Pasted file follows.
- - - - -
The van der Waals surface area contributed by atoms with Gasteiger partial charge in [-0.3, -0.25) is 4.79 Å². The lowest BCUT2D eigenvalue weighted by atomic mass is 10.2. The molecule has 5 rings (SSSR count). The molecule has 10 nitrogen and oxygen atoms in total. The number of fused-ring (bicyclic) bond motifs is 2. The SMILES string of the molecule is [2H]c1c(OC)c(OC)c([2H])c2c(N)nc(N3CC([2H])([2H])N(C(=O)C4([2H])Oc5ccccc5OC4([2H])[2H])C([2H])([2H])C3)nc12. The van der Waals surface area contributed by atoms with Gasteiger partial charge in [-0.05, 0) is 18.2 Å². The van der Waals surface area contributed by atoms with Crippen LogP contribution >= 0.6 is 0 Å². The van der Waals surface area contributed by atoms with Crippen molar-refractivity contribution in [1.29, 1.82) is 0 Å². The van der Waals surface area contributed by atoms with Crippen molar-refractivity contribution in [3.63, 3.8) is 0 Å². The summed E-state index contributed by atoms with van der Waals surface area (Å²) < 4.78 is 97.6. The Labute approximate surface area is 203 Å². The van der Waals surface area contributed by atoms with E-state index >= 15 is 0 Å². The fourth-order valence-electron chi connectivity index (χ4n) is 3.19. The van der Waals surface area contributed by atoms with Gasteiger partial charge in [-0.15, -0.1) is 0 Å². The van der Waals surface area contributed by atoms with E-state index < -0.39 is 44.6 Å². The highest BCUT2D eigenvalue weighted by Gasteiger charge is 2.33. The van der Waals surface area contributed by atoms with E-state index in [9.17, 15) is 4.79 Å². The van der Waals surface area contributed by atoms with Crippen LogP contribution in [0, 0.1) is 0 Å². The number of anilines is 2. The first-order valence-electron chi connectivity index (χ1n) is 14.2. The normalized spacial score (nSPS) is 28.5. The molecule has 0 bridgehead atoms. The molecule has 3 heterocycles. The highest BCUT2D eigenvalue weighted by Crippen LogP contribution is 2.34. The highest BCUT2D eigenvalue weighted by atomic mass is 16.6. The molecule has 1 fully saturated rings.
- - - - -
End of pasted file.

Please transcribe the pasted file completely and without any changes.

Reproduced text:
The van der Waals surface area contributed by atoms with Gasteiger partial charge in [-0.3, -0.25) is 4.79 Å². The lowest BCUT2D eigenvalue weighted by atomic mass is 10.2. The molecule has 5 rings (SSSR count). The molecule has 10 nitrogen and oxygen atoms in total. The number of fused-ring (bicyclic) bond motifs is 2. The SMILES string of the molecule is [2H]c1c(OC)c(OC)c([2H])c2c(N)nc(N3CC([2H])([2H])N(C(=O)C4([2H])Oc5ccccc5OC4([2H])[2H])C([2H])([2H])C3)nc12. The van der Waals surface area contributed by atoms with Gasteiger partial charge in [-0.05, 0) is 18.2 Å². The van der Waals surface area contributed by atoms with Crippen LogP contribution >= 0.6 is 0 Å². The van der Waals surface area contributed by atoms with Crippen molar-refractivity contribution in [1.29, 1.82) is 0 Å². The van der Waals surface area contributed by atoms with Crippen molar-refractivity contribution in [3.63, 3.8) is 0 Å². The summed E-state index contributed by atoms with van der Waals surface area (Å²) < 4.78 is 97.6. The Labute approximate surface area is 203 Å². The van der Waals surface area contributed by atoms with E-state index >= 15 is 0 Å². The fourth-order valence-electron chi connectivity index (χ4n) is 3.19. The van der Waals surface area contributed by atoms with Gasteiger partial charge in [-0.15, -0.1) is 0 Å². The van der Waals surface area contributed by atoms with E-state index < -0.39 is 44.6 Å². The highest BCUT2D eigenvalue weighted by Gasteiger charge is 2.33. The van der Waals surface area contributed by atoms with E-state index in [9.17, 15) is 4.79 Å². The van der Waals surface area contributed by atoms with Crippen LogP contribution in [0, 0.1) is 0 Å². The number of anilines is 2. The first-order valence-electron chi connectivity index (χ1n) is 14.2. The normalized spacial score (nSPS) is 28.5. The molecule has 0 bridgehead atoms. The molecule has 3 heterocycles. The highest BCUT2D eigenvalue weighted by Crippen LogP contribution is 2.34. The highest BCUT2D eigenvalue weighted by atomic mass is 16.6. The molecule has 1 fully saturated rings.